There are lies, damn lies – and statistics.
Strengthen and weaken questions usually revolve around causal issues (what causes what). Before moving on to Strengthen and Weaken, we’re going to discuss causal errors in depth and their typical origin: faulty statistical reasoning.
1. Biased Sample Fallacy
Statistical fallacies are common on the LSAT as a form of causal fallacies. The biased sample fallacy is committed whenever the data for a statistical inference is drawn from a sample that is not representative of the population under consideration.
A recent study showed that over 60% of Oregon residents watched cartoons. Based on this study, executives at Cartoon Channel spent $10 million to expand their access to Oregonians, who appear to be avid fans of cartoons.
Note that this survey doesn’t say anything about the specific Oregon residents polled. Are they school children? The results seem to indicate so. A sample must be representative of the overall population that we want to study in order to make a general conclusion.
Here is another example:
In a recent survey conducted by Wall Street Weekly of its readers, 80% of the respondents indicated their strong disapproval of increased capital gains taxes. This survey clearly shows that increased capital gains taxes will be met with strong opposition from the electorate.
The data for the conclusion of this argument is drawn from a sample that is not representative of the entire electorate. The survey was conducted by people who invest and not random members of the electorate. People who read about investing are more likely to have an opinion on the topic of taxes on investments than the population at large.
John: I don’t want to die in an accident. Every few days on the TV news, I hear of a major plane crash somewhere in the world. I would never fly in planes; they are too dangerous.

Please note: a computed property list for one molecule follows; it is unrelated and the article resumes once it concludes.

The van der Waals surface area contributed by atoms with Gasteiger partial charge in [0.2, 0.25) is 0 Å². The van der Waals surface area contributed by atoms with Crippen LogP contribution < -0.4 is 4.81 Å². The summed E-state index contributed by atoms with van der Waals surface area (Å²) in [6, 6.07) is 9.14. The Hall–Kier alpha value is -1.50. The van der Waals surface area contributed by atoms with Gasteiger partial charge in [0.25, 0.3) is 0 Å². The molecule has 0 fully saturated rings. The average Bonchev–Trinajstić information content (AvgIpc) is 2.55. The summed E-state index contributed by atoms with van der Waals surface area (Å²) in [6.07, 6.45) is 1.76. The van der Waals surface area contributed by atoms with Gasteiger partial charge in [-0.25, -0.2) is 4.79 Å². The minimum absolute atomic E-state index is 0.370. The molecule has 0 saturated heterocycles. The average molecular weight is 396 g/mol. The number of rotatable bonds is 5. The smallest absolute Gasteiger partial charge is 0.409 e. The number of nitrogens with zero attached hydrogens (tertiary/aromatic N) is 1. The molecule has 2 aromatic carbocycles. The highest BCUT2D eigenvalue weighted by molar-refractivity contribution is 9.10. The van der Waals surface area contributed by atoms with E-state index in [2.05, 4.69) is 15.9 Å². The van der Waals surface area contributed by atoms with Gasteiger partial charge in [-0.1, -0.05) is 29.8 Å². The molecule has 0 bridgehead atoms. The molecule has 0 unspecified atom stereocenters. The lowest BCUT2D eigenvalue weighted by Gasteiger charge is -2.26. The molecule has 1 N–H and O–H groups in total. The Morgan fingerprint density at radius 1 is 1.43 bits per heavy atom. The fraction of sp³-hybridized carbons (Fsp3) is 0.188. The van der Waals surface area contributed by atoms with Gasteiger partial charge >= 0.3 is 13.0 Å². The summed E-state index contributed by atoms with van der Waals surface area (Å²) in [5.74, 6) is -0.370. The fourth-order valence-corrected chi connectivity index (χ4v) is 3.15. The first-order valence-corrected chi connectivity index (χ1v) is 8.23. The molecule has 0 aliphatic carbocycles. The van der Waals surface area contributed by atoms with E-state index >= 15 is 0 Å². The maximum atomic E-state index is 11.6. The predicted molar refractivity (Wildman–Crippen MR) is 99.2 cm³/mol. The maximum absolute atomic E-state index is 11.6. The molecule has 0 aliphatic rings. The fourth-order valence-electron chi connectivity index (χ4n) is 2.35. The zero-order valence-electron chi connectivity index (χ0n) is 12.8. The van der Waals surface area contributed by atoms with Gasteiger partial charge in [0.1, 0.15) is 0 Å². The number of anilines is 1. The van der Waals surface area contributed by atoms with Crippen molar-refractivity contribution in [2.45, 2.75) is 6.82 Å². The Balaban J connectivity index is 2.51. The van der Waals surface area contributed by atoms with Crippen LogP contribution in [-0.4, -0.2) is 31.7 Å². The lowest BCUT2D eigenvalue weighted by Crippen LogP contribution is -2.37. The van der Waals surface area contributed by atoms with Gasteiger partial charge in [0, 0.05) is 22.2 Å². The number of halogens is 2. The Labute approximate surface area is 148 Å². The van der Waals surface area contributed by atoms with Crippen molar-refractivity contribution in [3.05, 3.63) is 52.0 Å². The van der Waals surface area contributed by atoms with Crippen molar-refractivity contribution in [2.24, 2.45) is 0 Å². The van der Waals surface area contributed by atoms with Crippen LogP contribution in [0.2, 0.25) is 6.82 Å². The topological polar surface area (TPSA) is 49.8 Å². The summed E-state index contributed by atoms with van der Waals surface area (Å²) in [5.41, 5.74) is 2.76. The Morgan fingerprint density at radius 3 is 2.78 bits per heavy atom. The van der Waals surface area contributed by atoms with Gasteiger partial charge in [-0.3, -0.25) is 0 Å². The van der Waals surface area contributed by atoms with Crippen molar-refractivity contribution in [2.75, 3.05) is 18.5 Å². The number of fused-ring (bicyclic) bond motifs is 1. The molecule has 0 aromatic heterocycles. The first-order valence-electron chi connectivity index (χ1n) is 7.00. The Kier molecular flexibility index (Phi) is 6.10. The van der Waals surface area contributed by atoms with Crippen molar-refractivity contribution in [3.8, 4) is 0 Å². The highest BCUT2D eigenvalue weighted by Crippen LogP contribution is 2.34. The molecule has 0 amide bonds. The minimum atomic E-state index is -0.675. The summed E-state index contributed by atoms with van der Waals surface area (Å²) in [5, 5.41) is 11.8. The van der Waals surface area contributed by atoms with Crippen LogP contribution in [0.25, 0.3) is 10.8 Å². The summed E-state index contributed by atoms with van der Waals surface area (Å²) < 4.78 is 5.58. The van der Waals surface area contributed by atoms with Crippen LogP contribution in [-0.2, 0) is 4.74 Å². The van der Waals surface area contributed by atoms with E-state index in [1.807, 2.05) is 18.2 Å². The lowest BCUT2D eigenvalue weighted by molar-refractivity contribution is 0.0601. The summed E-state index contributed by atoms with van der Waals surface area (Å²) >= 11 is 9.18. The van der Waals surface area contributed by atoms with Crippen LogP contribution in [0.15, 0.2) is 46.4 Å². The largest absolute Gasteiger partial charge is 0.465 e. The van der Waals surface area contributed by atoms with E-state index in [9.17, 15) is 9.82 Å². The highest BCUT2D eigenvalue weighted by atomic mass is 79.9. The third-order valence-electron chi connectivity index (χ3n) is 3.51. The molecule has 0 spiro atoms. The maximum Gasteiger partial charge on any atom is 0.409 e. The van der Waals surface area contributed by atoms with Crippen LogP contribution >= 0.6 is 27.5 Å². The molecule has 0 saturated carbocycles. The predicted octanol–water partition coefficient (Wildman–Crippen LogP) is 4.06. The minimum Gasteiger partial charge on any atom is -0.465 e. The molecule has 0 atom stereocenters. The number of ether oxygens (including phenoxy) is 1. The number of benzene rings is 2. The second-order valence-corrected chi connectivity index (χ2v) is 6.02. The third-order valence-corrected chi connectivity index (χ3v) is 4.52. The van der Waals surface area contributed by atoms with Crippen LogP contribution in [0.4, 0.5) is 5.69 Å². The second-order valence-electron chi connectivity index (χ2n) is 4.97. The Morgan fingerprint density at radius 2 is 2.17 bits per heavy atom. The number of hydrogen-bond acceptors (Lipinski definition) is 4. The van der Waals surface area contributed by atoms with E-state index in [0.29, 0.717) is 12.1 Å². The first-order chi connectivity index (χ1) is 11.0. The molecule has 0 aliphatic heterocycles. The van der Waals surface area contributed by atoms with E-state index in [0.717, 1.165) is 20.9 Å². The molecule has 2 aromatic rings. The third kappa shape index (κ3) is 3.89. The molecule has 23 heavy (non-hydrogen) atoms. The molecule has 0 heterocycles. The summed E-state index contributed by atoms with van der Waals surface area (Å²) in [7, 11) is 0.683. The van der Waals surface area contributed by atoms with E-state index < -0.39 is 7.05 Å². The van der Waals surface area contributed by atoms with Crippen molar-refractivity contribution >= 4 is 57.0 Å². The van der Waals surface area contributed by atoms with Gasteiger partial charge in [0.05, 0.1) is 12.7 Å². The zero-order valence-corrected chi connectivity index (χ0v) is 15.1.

Ted: Nonsense, statistics show that airplanes are the safest mode of transportation on a per-mile basis.
John: The answer then is not to travel such long distances.
Analysis: John is pointing out that plane crashes are always in the news, therefore they must be very dangerous. The TV news, however, is a biased sample of all accidents. Minor traffic fatalities around the world rarely make the news, but plane crashes do.
Ted points out the obvious fact that on a per-mile basis, planes are safer, yet planes can travel ten thousand miles, so a long trip does entail risk. John’s final analysis is to play it safe and not to travel long distances at all.
Next LSAT: September 16
2. Improperly Weighing Cost-Benefit/Advantages
3. Insufficient Sample Fallacy
The Fallacy of the Insufficient Sample (also called the “hasty generalization”) is committed whenever an inadequate sample is used to justify the conclusion drawn. In a Biased Sample, people are pulled from a non-representative group; in an Insufficient Sample, not enough people are polled to yield a statistically significant result.